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ABS to Require ACLS, ATLS and FLS for General Surgery Certification

August 15, 2008 Media Contact: Christine Shiffer, 215-568-4000 ext. 137

The American Board of Surgery (ABS) announces new requirements for surgeons seeking board certification in general surgery that will better ensure these surgeons possess the critical skills needed for modern surgical practice. The new requirements will take effect as of July 1, 2009, and will apply to applicants for certification who complete their general surgery residency in the 2009-2010 academic year or thereafter.

  • These applicants will be required to have successfully completed the following programs:
  • Advanced Cardiovascular Life Support (ACLS)
  • Advanced Trauma Life Support® (ATLS®)
  • Fundamentals of Laparoscopic Surgery (FLS)

Requiring completion of these programs is part of a broader ongoing effort by the ABS and the Surgical Council on Resident Education (SCORE) to standardize the knowledge and training obtained by general surgery residents. It also establishes additional objective measures that all U.S. surgeons applying for general surgery certification must meet.

ACLS is offered by the American Heart Association (www.americanheart.org) and teaches skills in the treatment of adult victims of cardiac arrest or other cardiopulmonary emergencies. ATLS is provided by the American College of Surgeons (www.facs.org/trauma/atls) and presents a systematic, concise approach to the early care of a trauma patient in a hospital emergency department.

FLS is a joint program of the Society of American Gastrointestinal and Endoscopic Surgeons and the American College of Surgeons. FLS teaches the physiology, knowledge and technical skills required in basic laparoscopic surgery, and includes hands-on skills training and assessment. Through an industry grant, FLS is available to U.S. general surgery programs free of charge through June 2010. Further details are available from www.flsprogram.org.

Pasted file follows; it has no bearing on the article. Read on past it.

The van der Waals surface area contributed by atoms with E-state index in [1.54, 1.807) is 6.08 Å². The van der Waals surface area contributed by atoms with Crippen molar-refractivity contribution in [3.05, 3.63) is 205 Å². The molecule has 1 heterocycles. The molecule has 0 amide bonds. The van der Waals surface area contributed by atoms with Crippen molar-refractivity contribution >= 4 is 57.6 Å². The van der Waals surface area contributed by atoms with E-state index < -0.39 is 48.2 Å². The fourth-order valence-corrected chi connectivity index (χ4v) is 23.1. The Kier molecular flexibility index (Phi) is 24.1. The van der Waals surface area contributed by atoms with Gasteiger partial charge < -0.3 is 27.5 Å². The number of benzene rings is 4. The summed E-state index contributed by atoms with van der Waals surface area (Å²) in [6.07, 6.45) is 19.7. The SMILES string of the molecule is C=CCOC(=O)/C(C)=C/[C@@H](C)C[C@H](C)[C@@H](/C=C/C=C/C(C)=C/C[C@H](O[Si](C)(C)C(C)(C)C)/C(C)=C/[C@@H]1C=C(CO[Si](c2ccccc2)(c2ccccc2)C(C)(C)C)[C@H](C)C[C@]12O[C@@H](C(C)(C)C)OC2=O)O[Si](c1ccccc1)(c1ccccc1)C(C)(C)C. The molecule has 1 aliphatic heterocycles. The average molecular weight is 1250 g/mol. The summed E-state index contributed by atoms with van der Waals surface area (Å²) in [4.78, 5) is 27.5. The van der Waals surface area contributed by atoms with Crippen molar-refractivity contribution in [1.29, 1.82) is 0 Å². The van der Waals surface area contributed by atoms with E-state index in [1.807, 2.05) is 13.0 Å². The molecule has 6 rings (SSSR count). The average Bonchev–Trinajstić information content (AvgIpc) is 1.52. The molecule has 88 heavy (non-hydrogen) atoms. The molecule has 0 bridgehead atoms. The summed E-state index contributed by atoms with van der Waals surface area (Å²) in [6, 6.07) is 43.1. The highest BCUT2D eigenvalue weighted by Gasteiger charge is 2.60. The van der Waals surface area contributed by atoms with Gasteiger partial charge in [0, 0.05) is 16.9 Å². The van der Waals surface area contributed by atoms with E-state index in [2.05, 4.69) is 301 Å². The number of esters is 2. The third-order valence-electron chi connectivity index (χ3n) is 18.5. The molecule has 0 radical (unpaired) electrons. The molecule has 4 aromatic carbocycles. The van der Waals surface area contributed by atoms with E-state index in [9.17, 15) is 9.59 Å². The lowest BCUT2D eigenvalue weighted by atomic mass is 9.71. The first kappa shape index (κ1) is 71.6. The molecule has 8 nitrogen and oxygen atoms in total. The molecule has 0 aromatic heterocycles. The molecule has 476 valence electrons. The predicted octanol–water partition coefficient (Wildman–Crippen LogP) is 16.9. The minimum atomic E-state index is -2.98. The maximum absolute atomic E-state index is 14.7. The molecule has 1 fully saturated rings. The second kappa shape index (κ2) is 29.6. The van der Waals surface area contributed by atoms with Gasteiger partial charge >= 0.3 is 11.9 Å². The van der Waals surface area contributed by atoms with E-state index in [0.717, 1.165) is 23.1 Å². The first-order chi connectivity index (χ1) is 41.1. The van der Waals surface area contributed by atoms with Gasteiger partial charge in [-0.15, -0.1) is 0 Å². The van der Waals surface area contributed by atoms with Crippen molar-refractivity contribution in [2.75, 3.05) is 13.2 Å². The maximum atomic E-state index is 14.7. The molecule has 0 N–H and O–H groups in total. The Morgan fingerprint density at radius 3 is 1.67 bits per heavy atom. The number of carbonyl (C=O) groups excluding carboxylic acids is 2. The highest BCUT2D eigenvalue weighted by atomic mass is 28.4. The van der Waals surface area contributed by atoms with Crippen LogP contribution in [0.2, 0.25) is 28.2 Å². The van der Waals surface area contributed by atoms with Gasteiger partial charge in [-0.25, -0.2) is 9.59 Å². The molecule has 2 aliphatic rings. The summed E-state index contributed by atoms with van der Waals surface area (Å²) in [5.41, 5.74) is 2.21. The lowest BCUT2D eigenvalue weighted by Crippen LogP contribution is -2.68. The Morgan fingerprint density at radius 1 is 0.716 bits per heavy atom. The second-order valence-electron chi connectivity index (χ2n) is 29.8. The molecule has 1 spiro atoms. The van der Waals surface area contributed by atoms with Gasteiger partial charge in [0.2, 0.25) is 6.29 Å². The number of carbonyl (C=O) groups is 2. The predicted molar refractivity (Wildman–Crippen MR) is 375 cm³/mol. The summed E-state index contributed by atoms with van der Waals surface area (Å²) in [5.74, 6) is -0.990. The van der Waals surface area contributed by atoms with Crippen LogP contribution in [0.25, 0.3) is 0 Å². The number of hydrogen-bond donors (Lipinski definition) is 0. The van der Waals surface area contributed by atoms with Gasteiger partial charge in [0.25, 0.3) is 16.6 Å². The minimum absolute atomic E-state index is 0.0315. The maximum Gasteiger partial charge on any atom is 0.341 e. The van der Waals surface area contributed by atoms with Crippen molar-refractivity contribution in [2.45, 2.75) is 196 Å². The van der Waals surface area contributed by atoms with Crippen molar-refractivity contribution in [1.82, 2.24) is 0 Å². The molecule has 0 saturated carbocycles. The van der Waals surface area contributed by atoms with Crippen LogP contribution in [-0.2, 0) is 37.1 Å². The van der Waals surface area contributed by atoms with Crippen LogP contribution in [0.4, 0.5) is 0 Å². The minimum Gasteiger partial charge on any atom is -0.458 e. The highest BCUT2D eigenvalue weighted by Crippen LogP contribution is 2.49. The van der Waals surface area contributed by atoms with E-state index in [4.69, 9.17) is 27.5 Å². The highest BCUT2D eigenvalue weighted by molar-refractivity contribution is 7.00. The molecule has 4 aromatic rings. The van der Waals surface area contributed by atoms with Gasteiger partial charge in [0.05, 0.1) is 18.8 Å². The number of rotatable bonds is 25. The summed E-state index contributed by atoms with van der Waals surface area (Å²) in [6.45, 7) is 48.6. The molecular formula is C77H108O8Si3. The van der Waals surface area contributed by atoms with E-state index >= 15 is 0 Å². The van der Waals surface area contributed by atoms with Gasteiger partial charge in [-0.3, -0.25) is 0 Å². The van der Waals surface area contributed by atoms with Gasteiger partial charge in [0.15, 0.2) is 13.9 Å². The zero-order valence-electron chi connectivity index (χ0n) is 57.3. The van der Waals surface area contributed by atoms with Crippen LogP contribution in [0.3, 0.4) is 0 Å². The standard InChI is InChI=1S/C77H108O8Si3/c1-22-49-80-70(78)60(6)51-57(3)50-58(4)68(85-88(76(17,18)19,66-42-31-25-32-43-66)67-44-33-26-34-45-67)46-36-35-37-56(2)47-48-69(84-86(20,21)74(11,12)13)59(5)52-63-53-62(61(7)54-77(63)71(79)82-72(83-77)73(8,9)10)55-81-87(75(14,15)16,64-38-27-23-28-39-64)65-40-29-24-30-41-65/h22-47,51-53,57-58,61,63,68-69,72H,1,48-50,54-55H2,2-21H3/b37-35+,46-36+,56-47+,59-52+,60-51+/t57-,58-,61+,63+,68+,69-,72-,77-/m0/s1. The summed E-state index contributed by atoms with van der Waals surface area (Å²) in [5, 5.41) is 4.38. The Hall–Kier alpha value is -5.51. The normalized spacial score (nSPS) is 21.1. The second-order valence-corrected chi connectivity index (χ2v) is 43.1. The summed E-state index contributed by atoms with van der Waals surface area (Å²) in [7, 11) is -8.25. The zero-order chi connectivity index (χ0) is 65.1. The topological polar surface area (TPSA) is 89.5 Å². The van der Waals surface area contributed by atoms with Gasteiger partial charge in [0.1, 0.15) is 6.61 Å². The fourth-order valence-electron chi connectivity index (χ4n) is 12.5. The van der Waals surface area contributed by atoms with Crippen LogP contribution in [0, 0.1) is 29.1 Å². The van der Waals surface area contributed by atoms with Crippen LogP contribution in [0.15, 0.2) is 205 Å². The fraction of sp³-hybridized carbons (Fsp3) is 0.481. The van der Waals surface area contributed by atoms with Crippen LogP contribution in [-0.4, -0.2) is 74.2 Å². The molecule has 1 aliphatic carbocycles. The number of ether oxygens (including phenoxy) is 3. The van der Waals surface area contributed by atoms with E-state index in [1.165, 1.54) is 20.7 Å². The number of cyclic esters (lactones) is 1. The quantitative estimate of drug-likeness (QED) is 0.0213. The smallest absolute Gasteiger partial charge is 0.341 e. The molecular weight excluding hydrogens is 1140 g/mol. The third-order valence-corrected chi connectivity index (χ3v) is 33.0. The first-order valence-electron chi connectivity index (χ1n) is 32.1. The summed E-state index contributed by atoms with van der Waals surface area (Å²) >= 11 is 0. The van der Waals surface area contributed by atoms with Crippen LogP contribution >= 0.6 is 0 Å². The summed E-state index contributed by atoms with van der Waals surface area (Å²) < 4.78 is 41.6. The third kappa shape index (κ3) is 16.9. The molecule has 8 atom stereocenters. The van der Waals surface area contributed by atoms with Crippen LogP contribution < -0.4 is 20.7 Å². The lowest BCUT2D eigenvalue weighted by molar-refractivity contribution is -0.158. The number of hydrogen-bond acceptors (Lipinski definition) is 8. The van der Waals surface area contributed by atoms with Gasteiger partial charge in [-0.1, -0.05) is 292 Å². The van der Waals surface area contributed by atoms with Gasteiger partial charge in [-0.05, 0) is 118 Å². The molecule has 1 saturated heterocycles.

The three programs may be completed at any time during training and need only be taken once successfully to meet ABS requirements. Applicants are not required to be currently certified in these programs when applying for general surgery certification; they must only provide documentation of successful completion with their application.

About the ABS

The American Board of Surgery is an independent, nonprofit organization founded in 1937 for the purpose of certifying surgeons who have met a defined standard of education, training and knowledge. The ABS certifies surgeons in the following fields: general surgery, vascular surgery, pediatric surgery, surgical critical care, surgery of the hand, and hospice and palliative medicine. The ABS is one of the 24 member boards of the American Board of Medical Specialties.

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